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Published September 5th, 2018
PG&E to address safety concerns at special meeting
Exposed high transmission gas pipeline along the Lafayette Moraga trail. Photo provided

The city will hold a special meeting Sept. 10 with officials from both PG&E and from the California Public Utilities Commission in order to address more than 150 safety concerns raised by local residents.
Members of the public took issue with a spring 2017 council decision allowing PG&E to remove hundreds of trees which, the utility company claims, hinder access to and pose a safety threat to the high transmission pipelines beneath them. The work is part of the Community Pipeline Safety Initiative.
Residents' concerns spread from the tree-cutting, which they claim is unnecessary, to other safety issues such as exposed pipeline, aging infrastructure and the lack of safety shut-off valves. In response residents formed the group Save Lafayette Trees. They are currently involved in a lawsuit they brought against the city and PG&E.
Public frustration with the utility company has led to this meeting, called by Vice Mayor Cam Burks.
"When I called for this city council public meeting, it was my hope that it would build and enable a new level of trust, transparency and confidence between the people of Lafayette and PG&E in the area of pipeline safety, and serve as a catalyst for follow-on, more functional and effective engagement," says Burks. "I am confident that we will achieve this goal to some degree on Sept. 10."
However SLT is a little less optimistic.
SLT co-founder Gina Dawson says that they appreciate the city council asking PG&E to answer their many questions, but notes, "The Sept. 10 meeting may be a step backwards, not forward. There's no guarantee PG&E will be complete, specific and truthful in their answers or that they don't see this meeting as a check-off box before they start removing trees from our neighborhoods."
PG&E spokesperson Jeff Smith says that the company appreciates the opportunity to address questions and concerns at the meeting. "We want our customers to be fully informed about our safety work," he says, noting that they will be providing written responses to the community's questions. The city expects these responses in time to be available for the meeting.
Burks expressed appreciation for PG&E's willingness to appear before the public with their foremost experts and leaders and says he's grateful to the CPUC for agreeing to attend. "The CPUC's presence was a critical objective of mine as it establishes an important factor of accountability tied to PG&E's responses to our community's questions and concerns."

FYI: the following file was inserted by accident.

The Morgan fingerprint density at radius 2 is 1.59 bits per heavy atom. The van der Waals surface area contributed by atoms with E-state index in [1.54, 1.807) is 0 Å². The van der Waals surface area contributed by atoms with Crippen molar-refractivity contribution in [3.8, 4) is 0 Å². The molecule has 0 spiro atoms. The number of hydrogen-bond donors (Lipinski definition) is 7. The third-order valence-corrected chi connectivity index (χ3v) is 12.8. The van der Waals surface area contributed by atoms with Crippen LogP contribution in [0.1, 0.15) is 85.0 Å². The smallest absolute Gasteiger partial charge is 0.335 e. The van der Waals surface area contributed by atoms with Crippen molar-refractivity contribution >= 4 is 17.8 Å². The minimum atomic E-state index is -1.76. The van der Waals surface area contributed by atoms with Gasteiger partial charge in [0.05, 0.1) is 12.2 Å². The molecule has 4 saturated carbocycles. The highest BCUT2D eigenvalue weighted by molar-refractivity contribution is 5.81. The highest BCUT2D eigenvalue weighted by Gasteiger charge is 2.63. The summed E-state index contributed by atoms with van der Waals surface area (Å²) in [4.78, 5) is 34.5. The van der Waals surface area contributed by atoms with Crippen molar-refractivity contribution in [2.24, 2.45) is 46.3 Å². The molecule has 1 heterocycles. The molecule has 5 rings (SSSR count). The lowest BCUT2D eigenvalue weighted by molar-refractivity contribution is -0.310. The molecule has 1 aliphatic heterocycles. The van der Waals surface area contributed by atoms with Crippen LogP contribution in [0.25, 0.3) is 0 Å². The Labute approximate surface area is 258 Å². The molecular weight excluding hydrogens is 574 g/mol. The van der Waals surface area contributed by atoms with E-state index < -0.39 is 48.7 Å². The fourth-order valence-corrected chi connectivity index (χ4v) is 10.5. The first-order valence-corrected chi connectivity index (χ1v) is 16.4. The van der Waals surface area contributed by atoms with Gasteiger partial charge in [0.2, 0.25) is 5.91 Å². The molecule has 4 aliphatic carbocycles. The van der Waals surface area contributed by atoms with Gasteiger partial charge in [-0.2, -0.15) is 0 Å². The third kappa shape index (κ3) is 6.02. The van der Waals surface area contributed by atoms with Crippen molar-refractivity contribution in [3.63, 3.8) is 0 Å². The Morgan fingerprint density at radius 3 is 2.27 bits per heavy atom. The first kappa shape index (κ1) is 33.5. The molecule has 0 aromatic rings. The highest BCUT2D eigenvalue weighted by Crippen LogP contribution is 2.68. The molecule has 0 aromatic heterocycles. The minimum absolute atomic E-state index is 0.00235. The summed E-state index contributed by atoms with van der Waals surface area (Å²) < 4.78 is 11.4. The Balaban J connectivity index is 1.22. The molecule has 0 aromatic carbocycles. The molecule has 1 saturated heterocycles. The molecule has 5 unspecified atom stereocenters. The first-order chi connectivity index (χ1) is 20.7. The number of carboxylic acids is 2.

"Since May 2017, as part of the CPSI, we have conducted a variety of outreach to share information, answer questions and receive feedback from the community," says Smith. "This includes informational booths at the Lafayette Reservoir and along the Lafayette-Moraga Regional Trail, door-to-door outreach, one-on-one meetings, and more recently, hosted an open house where residents could engage directly with our subject matter experts. Through these efforts, we interacted with over 200 local residents and provided hundreds of written responses."
Smith says that PG&E is continuing to work with city staff to review additional information, "including restoration plans and to determine the timing for this important gas safety work."
"We've heard clearly the dissatisfaction of many in our community around how PG&E has recently communicated with our residents in the area of pipeline safety," says Burks. "I'm personally very thankful to those who brought their concerns to us so we could take action by holding this meeting."
Dawson says SLT's ultimate goal is to get PG&E and the city to work with residents to jointly identify the safety priorities in the community but says they perceive "more than a taint of conflict of interest and lack of transparency."
"First off," says Dawson, "PG&E is paying for the city's legal fees pertaining to our lawsuit. This fiscal arrangement, aside from the $500K the city received per the deal, may be compromising city representation of the facts."
Dawson says that unanswered questions have created doubt as to the validity of PG&E safety programs. "And worse yet, the integrity of PG&E gas pipeline running under our feet - to the point that we have taken our concerns to the CPUC, who is now conducting an audit of PG&E safety operations in Lafayette.
"To us, this meeting is about gaining commitments from council, PG&E, and the CPUC, meaningfully engaging with the community to help us regain trust in community pipeline safety. It's just a beginning."

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